Is this for military or ritual purposes? Probably the latter. After all, might doesn't make right, but mitre does make rite.<br />(Atta Kenare/Getty Images) Is this for military or ritual purposes? Probably the latter. After all, might doesn’t make right, but mitre does make rite.
(Atta Kenare/Getty Images)

What does God need with a starship?” Captain Kirk asked, one time. Now the question is, “What does the Catholic Archdiocese of Washington need with a drone?”

Well, good question. But it has one, hovering over its bishops like a nervous chess player. They say it’s for social media engagement, which is an odd but increasingly common reason to get a drone.

God’s social media strategy, lately, seems to be firing on a lot of cylinders. There’s the TweetofGod on one end of the spectrum, Pope Francis on the other, and everyone else somewhere in between.

As an Episcopalian myself (all of the ritual, none of the guilt!) I have to admit that I’m worried what will happen if other sects get hold of drones. The Catholic church, with centuries of wielding temporal power at its back, probably can handle it. But what about the rest of us? Are polite, tie-wearing drones going to start going door to door dropping off pamphlets?

The drone raises some other important questions:
-Can it fire missals?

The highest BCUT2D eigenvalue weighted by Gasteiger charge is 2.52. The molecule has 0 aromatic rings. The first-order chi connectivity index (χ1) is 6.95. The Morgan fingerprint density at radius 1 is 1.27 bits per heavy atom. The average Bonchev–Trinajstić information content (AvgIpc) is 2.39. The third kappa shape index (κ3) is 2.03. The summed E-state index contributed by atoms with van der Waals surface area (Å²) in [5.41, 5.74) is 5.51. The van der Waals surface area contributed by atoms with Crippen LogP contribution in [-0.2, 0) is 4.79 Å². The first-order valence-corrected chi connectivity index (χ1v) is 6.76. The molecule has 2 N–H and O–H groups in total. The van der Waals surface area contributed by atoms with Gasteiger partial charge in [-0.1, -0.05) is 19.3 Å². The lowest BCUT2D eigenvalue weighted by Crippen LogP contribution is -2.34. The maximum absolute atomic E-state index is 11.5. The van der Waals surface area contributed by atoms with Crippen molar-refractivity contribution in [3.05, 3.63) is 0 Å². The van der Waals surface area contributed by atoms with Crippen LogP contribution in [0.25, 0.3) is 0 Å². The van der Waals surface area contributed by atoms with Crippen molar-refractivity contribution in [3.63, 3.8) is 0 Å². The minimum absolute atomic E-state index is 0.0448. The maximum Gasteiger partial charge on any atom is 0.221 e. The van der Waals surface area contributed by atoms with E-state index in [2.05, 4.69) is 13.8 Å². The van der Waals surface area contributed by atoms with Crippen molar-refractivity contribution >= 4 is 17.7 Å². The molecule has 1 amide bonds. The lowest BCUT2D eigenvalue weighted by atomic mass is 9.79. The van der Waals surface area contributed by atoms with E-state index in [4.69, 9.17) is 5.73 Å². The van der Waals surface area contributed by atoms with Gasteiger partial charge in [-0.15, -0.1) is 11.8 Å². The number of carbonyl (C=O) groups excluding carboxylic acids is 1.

-Wasn’t there already an eye in the sky?
-If the church winds up using this to conduct unmanned surveillance on its own, what will become of Santa?
-How is it that Amazon’s drone delivery doesn’t exist yet, but the Archdiocese of Washington has one? I want my DVDs, dang it!
-Maybe it’s no coincidence that the diocese obtains its own drone around the same time that the Public Religion Research Institute releases a survey revealing that Americans lie on the phone to pollsters about their church attendance, whether they’re religious or not. Try that again with a drone hovering outside your window.

All in all, I think this is calculated to make people more nervous about the news that the church wants to canonize someone. One N is the only thing standing between us and some serious trouble.

Alexandra Petri writes the ComPost blog, offering a lighter take on the news and opinions of the day. She is the author of "A Field Guide to Awkward Silences".